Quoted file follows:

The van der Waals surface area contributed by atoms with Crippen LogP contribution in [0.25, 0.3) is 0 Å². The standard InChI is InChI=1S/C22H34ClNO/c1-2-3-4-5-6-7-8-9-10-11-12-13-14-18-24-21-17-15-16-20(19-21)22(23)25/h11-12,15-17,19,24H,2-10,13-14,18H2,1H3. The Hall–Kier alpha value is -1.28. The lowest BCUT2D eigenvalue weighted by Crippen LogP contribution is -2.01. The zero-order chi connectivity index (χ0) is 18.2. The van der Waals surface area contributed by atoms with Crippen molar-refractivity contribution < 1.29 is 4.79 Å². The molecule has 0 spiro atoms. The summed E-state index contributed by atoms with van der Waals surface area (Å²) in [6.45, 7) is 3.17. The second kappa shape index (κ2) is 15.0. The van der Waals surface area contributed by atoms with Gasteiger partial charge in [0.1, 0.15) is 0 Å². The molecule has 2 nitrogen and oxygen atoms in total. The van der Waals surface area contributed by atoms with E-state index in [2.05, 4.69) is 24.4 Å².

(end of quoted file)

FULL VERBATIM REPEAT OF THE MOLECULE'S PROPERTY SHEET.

The van der Waals surface area contributed by atoms with Crippen LogP contribution in [0.25, 0.3) is 0 Å². The standard InChI is InChI=1S/C22H34ClNO/c1-2-3-4-5-6-7-8-9-10-11-12-13-14-18-24-21-17-15-16-20(19-21)22(23)25/h11-12,15-17,19,24H,2-10,13-14,18H2,1H3. The Hall–Kier alpha value is -1.28. The lowest BCUT2D eigenvalue weighted by Crippen LogP contribution is -2.01. The zero-order chi connectivity index (χ0) is 18.2. The van der Waals surface area contributed by atoms with Crippen molar-refractivity contribution < 1.29 is 4.79 Å². The molecule has 0 spiro atoms. The summed E-state index contributed by atoms with van der Waals surface area (Å²) in [6.45, 7) is 3.17. The second kappa shape index (κ2) is 15.0. The van der Waals surface area contributed by atoms with Gasteiger partial charge in [0.1, 0.15) is 0 Å². The molecule has 2 nitrogen and oxygen atoms in total. The van der Waals surface area contributed by atoms with E-state index in [2.05, 4.69) is 24.4 Å².